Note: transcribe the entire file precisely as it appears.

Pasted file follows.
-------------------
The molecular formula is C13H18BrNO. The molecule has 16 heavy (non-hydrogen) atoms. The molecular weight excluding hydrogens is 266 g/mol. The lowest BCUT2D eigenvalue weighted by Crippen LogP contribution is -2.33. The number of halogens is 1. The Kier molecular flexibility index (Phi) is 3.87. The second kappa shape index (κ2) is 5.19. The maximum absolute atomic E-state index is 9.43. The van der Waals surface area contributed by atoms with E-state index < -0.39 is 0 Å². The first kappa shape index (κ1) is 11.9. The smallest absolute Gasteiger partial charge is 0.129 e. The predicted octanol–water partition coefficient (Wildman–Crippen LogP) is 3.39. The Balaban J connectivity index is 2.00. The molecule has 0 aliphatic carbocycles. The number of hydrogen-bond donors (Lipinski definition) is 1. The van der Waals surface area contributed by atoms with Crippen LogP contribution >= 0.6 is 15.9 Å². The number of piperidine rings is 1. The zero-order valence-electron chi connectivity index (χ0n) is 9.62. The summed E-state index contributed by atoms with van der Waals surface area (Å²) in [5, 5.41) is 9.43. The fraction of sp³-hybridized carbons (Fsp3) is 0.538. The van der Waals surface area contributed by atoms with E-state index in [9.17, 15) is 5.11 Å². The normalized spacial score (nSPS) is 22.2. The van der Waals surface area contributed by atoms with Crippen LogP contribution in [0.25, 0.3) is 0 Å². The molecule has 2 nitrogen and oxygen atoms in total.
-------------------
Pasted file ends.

The molecular formula is C13H18BrNO. The molecule has 16 heavy (non-hydrogen) atoms. The molecular weight excluding hydrogens is 266 g/mol. The lowest BCUT2D eigenvalue weighted by Crippen LogP contribution is -2.33. The number of halogens is 1. The Kier molecular flexibility index (Phi) is 3.87. The second kappa shape index (κ2) is 5.19. The maximum absolute atomic E-state index is 9.43. The van der Waals surface area contributed by atoms with E-state index < -0.39 is 0 Å². The first kappa shape index (κ1) is 11.9. The smallest absolute Gasteiger partial charge is 0.129 e. The predicted octanol–water partition coefficient (Wildman–Crippen LogP) is 3.39. The Balaban J connectivity index is 2.00. The molecule has 0 aliphatic carbocycles. The number of hydrogen-bond donors (Lipinski definition) is 1. The van der Waals surface area contributed by atoms with Crippen LogP contribution >= 0.6 is 15.9 Å². The number of piperidine rings is 1. The zero-order valence-electron chi connectivity index (χ0n) is 9.62. The summed E-state index contributed by atoms with van der Waals surface area (Å²) in [5, 5.41) is 9.43. The fraction of sp³-hybridized carbons (Fsp3) is 0.538. The van der Waals surface area contributed by atoms with E-state index in [9.17, 15) is 5.11 Å². The normalized spacial score (nSPS) is 22.2. The van der Waals surface area contributed by atoms with Crippen LogP contribution in [0.25, 0.3) is 0 Å². The molecule has 2 nitrogen and oxygen atoms in total.